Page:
Probate & Property Magazine

Technology Property

Technology-Property provides information on current technology and microcomputer software of interest in the real property area. The editors of Probate & Property welcome information and suggestions from readers.

Protection from Cyberattacks

Everyone has heard about the many viruses distributed by e-mail, the hacker attacks on government and private Web sites and the denial of service (DoS) attacks on commercial Web sites. Less well known is "spyware," software that reports on Internet users' activities to advertising companies.

Lawyers connected to the Internet should pay special attention to ensuring the security of their systems. Arguments have been made that those who fail to ensure that their systems are secure, and who thereby spread viruses or allow their computers to be used in DoS attacks, may have legal liability to the users whose computers are affected. See M. E. Kabay, Distributed Denial-of-Service Attacks, Contributory Negligence and Downstream Liability, Ubiquity Mag. (Feb. 28, 2000); Worse, client data could be compromised on systems without appropriate security. This column considers ways to protect computers and data from attack and use by others for sinister or commercial purposes.

The New Age of Viruses

Various types of programs can execute commands, damage files or undertake other actions on a computer once they are activated. Symantec, a manufacturer of virus protection software, has an extensive Web site discussing viruses (, as do most antivirus software makers. The generic term "virus" actually covers a multitude of evils. Viruses are computer programs designed to spread themselves from one file to another on a single computer. A Trojan horse program comes with a hidden surprise intended by the programmer but totally unexpected by the user. Worms, like viruses, replicate themselves. Instead of spreading from file to file, however, they spread from computer to computer, infecting an entire system.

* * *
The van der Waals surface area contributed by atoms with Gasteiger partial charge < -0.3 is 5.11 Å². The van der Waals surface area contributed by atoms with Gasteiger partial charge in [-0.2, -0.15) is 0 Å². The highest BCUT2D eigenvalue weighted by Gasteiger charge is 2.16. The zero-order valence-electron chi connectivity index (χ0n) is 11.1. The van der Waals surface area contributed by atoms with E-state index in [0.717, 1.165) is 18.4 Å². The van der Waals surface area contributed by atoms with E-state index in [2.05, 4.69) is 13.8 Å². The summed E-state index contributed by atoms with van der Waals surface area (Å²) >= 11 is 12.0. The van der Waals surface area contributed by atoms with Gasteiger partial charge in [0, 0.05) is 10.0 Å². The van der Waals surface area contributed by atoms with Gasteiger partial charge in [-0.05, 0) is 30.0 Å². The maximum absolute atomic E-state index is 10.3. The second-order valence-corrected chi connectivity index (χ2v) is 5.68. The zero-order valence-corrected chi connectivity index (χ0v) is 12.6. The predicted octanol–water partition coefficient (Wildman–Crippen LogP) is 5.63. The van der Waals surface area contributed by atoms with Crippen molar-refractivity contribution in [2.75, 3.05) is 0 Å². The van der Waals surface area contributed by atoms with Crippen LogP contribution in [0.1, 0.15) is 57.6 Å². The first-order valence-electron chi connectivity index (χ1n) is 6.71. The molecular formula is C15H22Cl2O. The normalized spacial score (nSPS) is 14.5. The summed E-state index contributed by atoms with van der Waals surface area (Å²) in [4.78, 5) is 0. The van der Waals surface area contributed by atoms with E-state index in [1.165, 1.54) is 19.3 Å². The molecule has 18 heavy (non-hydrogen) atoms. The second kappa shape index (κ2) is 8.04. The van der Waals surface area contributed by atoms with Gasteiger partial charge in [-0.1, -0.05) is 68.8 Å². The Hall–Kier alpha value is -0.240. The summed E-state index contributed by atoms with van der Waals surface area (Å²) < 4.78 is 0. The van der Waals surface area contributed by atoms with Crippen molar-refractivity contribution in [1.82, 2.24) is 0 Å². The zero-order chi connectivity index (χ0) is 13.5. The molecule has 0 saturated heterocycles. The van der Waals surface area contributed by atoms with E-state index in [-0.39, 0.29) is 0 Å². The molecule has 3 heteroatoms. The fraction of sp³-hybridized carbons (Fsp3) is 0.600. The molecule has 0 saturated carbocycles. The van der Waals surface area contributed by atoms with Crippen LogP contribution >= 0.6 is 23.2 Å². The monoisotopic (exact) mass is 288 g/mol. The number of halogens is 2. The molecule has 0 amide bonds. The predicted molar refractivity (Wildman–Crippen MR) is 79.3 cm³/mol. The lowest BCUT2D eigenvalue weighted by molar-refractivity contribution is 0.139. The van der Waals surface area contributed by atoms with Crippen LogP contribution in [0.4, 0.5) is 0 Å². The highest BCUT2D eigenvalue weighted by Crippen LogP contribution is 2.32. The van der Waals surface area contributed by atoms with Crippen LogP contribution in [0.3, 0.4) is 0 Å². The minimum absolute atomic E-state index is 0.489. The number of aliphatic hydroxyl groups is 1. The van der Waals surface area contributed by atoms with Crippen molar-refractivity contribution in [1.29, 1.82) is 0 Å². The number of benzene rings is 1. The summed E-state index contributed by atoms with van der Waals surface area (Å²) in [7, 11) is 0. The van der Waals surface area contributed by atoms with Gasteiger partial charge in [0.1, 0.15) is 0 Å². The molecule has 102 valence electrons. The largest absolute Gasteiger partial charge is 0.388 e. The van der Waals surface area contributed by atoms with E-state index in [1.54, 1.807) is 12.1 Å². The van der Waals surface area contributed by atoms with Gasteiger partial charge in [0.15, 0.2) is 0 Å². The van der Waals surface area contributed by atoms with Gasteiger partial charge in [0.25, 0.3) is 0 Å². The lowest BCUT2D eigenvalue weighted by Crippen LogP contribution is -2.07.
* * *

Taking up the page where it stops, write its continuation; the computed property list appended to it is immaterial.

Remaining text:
In addition to the real dangers posed by viruses, Trojan horses and worms, these programs cause another headache: e-mail hoaxes, which are not considered "real" viruses by the general public because they do not replicate themselves on a computer or do "damage" as it is commonly understood. Hoaxes do, however, take up time and computer resources, including Internet bandwidth and hard drive space.